I would like to repeat that the economically disadvantaged sections of the society, the “untouchables”, the lowest rungs of the society – these are people who need everyone’s support to climb the ladder. Let us not knock off this ladder.
Government should re-engineer the society; every eligible individaul who is economically disadvantaged should be given limited entitlements for a period of time so that he or she can upgrade himself or herself. And, this starts with compulsory education for ALL.
THINK DIFFERENTLY! India is rising to the top of the world’s pecking order, and we need to rise ourselves!!
28th August 2016
I debated about how I should name this blog post. Should it have been “Toilets, Hygiene and Health”? Or, should it just be “The Indian Toilet Situation”?
There was a recent case in South India (Tamil Nadu State) when a girl child aged 9 years died due to kidney troubles caused by holding off nature’s call for whole days at school. The school spared only 10 minutes for recess between classes and they had just 10 toilets for some 400 students. Girls are disadvantaged when there is not enough time to cater to nature’s call (as do boys but at least they have urinals though no one knows their situation). When the concerned girl complained of pains, doctors diagnosed problems with her kidneys.
Such situations are not uncommon in India where public toilets are in very short supply. The most disheartening thing is that young boys and girls in schools who are the future generation, suffer in a most humiliating manner when they cannot even get access or time to fulfil their most pressing need from a physiological point of view. Government and school administrations should be embarrassed.
Despite the call of the current Indian Prime Minister to build more toilets, there has been no perceptible improvement on the ground. India operates on a federal structure which means that it is not necessary that a State Government should heed the call of the Central Government. The only way is persuasion or defeating the ruling party at the next hustings.
It is time for the people who pay taxes to demand proper hygiene and toilet infrastructure services from the government and public schools and public office buildings. It is the government which has to serve the needs of the people, rather than the other way around. The argument that there are not enough receipts against needed expenses won’t fly as the budgeting process is flawed if it cannot cater to the fundamental needs of the citizens.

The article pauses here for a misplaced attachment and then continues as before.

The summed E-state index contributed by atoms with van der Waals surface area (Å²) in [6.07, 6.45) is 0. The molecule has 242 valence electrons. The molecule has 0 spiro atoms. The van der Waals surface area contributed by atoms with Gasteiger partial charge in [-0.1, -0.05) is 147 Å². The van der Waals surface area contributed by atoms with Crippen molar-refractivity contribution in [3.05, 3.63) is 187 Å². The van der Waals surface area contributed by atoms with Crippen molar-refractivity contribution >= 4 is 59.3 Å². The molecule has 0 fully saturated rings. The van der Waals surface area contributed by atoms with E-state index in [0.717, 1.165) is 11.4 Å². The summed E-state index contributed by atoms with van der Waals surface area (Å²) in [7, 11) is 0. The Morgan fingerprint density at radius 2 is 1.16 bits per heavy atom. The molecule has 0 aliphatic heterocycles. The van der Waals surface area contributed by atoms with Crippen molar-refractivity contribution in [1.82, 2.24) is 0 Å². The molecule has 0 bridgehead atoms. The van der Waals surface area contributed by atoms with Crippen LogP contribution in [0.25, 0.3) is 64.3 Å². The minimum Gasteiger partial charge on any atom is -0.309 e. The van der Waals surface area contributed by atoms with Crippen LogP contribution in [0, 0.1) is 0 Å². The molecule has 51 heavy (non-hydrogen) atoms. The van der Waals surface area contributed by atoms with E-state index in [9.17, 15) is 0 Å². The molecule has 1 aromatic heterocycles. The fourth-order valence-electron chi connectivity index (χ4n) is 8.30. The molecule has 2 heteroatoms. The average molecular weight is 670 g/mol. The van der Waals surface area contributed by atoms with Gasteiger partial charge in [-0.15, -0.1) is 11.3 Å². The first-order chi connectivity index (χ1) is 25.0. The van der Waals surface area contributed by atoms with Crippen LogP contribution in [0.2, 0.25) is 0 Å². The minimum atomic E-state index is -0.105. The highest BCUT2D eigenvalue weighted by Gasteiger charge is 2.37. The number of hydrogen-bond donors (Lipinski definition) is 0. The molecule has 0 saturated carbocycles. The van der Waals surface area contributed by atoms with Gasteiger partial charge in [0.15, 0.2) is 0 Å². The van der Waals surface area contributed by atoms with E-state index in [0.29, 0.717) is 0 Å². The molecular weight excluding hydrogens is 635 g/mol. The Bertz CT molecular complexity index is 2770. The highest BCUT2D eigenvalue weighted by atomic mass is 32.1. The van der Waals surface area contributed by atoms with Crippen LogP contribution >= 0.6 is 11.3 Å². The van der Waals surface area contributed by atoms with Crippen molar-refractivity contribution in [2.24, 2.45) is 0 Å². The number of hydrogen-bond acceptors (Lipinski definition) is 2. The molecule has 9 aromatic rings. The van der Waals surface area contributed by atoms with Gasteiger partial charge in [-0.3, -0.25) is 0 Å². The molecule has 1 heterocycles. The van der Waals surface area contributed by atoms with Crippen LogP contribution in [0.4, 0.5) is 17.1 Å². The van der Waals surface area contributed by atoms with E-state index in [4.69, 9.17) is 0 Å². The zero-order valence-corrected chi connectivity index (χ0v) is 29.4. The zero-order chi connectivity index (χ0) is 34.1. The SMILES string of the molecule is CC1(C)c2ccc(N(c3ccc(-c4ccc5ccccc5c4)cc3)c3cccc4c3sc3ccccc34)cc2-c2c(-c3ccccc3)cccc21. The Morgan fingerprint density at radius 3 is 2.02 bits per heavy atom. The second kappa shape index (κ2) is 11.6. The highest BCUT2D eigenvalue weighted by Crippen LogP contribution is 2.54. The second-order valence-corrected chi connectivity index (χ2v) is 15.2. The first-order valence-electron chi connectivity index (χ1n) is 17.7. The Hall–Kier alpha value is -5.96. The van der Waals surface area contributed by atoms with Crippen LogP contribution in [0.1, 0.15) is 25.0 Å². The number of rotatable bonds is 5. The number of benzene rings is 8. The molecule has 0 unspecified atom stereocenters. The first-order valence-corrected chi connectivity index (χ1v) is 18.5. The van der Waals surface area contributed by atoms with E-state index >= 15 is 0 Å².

According to Centre for Water Resources & Management, India, only 47% of India’s population have access to toilet facilities. And only 36% of these toilets have septic tanks. Given that there are a number of toilet innovations from a variety of private companies in India, it is imperative for the government to buy and install these toilet facilities according to a set formula for population access in both rural and urban areas. While the government now collects a cess related to this program, it is difficult to see the results.
Enter the private corporations of India. Even if the top 50 listed companies of India direct 50% of their CSR budgets towards toilet building (which the government can match Rupee for Rupee), India’s toilet problem can be solved in flat 12 months. Eco and Bio toilets are available today at prices ranging from INR 18,000 to INR 30,000 and the prices will come down if demand is established.
I do not know what we are waiting for. But I do know that children, their personal hygiene and health are getting affected every day in schools, and we have to do something very urgently on a war-footing to solve this problem. Many of us have some discretionary monies available for charity, why don’t we contribute to this magnanimous purpose instead of other kinds of donations? It is proven that if the donor can see and feel the result of his/her donation, he or she will contribute more and continuously.
Time to change the toilet situation in India. Let us follow Prime Minister Modi’s vision but not the slow-moving government machinery. Let us leverage India’s phenomenal private enterprise to solve this problem.
28th August 2016
The recent incident of a 14-year old student being handcuffed by the police in Irving, Texas, U.S., for bringing a digital clock to the school yet again demonstrates the overzealousness of law enforcement officials in the U.S. This incident also shows that the School involved (MacArthur High School) did not follow procedures, or logic, though they claim they did. They did not even inform the father of the student before the police was called in for investigating the matter.
What did the police do ? They promptly profiled Ahmed Mohamed racially and determined that the device he built was a threat to the School because it could have been a “bomb”.
There are many learning points in this whole episode.